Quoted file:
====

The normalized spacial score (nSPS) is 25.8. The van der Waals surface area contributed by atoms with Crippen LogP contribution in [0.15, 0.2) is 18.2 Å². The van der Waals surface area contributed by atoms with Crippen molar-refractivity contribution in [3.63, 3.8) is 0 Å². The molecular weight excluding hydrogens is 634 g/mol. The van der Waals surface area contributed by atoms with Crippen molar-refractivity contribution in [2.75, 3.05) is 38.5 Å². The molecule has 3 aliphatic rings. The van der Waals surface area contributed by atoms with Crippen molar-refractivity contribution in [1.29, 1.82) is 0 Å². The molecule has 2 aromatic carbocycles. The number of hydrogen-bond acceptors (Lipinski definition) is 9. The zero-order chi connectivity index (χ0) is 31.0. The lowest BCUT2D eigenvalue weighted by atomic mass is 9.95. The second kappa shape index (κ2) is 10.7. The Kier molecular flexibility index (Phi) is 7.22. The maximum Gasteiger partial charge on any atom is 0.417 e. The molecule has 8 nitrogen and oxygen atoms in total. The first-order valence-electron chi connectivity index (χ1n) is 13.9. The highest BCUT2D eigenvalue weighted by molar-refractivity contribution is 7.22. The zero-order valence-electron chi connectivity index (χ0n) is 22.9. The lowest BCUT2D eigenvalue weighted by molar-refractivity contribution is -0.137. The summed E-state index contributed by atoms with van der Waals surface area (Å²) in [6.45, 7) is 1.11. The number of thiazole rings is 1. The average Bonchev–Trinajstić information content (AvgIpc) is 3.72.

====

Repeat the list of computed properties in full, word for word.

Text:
The normalized spacial score (nSPS) is 25.8. The van der Waals surface area contributed by atoms with Crippen LogP contribution in [0.15, 0.2) is 18.2 Å². The van der Waals surface area contributed by atoms with Crippen molar-refractivity contribution in [3.63, 3.8) is 0 Å². The molecular weight excluding hydrogens is 634 g/mol. The van der Waals surface area contributed by atoms with Crippen molar-refractivity contribution in [2.75, 3.05) is 38.5 Å². The molecule has 3 aliphatic rings. The van der Waals surface area contributed by atoms with Crippen molar-refractivity contribution in [1.29, 1.82) is 0 Å². The molecule has 2 aromatic carbocycles. The number of hydrogen-bond acceptors (Lipinski definition) is 9. The zero-order chi connectivity index (χ0) is 31.0. The lowest BCUT2D eigenvalue weighted by atomic mass is 9.95. The second kappa shape index (κ2) is 10.7. The Kier molecular flexibility index (Phi) is 7.22. The maximum Gasteiger partial charge on any atom is 0.417 e. The molecule has 8 nitrogen and oxygen atoms in total. The first-order valence-electron chi connectivity index (χ1n) is 13.9. The highest BCUT2D eigenvalue weighted by molar-refractivity contribution is 7.22. The zero-order valence-electron chi connectivity index (χ0n) is 22.9. The lowest BCUT2D eigenvalue weighted by molar-refractivity contribution is -0.137. The summed E-state index contributed by atoms with van der Waals surface area (Å²) in [6.45, 7) is 1.11. The number of thiazole rings is 1. The average Bonchev–Trinajstić information content (AvgIpc) is 3.72.